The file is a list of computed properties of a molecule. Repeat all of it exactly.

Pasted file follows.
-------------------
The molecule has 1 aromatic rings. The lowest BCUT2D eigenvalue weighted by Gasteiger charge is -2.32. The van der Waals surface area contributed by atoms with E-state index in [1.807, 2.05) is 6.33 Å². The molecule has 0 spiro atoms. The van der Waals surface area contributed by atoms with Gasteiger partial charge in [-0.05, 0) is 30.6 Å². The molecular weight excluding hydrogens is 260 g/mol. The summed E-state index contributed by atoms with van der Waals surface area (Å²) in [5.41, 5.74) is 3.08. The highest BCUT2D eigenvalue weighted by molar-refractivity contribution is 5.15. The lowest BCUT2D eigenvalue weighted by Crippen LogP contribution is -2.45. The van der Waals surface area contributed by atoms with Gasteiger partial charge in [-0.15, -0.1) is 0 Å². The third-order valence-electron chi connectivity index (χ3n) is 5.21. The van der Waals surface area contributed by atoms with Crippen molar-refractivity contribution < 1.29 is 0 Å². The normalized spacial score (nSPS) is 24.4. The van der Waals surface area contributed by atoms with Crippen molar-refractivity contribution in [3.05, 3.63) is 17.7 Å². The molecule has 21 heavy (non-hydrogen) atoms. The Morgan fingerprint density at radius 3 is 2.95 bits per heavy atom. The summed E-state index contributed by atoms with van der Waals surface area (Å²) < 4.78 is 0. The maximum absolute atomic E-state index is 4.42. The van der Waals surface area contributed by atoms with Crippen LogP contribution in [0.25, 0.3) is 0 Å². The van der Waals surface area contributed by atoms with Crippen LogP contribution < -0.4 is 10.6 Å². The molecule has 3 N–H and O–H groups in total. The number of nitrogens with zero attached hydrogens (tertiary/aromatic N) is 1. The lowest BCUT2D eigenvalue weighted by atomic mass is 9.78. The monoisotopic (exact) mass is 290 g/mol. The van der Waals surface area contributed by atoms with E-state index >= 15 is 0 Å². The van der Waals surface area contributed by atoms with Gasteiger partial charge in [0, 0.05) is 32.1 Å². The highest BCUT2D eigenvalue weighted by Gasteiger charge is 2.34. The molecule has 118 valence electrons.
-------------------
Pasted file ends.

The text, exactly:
The molecule has 1 aromatic rings. The lowest BCUT2D eigenvalue weighted by Gasteiger charge is -2.32. The van der Waals surface area contributed by atoms with E-state index in [1.807, 2.05) is 6.33 Å². The molecule has 0 spiro atoms. The van der Waals surface area contributed by atoms with Gasteiger partial charge in [-0.05, 0) is 30.6 Å². The molecular weight excluding hydrogens is 260 g/mol. The summed E-state index contributed by atoms with van der Waals surface area (Å²) in [5.41, 5.74) is 3.08. The highest BCUT2D eigenvalue weighted by molar-refractivity contribution is 5.15. The lowest BCUT2D eigenvalue weighted by Crippen LogP contribution is -2.45. The van der Waals surface area contributed by atoms with Gasteiger partial charge in [-0.15, -0.1) is 0 Å². The third-order valence-electron chi connectivity index (χ3n) is 5.21. The van der Waals surface area contributed by atoms with Crippen molar-refractivity contribution < 1.29 is 0 Å². The normalized spacial score (nSPS) is 24.4. The van der Waals surface area contributed by atoms with Crippen molar-refractivity contribution in [3.05, 3.63) is 17.7 Å². The molecule has 21 heavy (non-hydrogen) atoms. The Morgan fingerprint density at radius 3 is 2.95 bits per heavy atom. The summed E-state index contributed by atoms with van der Waals surface area (Å²) < 4.78 is 0. The maximum absolute atomic E-state index is 4.42. The van der Waals surface area contributed by atoms with Crippen LogP contribution in [0.25, 0.3) is 0 Å². The van der Waals surface area contributed by atoms with Crippen LogP contribution < -0.4 is 10.6 Å². The molecule has 3 N–H and O–H groups in total. The number of nitrogens with zero attached hydrogens (tertiary/aromatic N) is 1. The lowest BCUT2D eigenvalue weighted by atomic mass is 9.78. The monoisotopic (exact) mass is 290 g/mol. The van der Waals surface area contributed by atoms with E-state index >= 15 is 0 Å². The van der Waals surface area contributed by atoms with Gasteiger partial charge in [0, 0.05) is 32.1 Å². The highest BCUT2D eigenvalue weighted by Gasteiger charge is 2.34. The molecule has 118 valence electrons.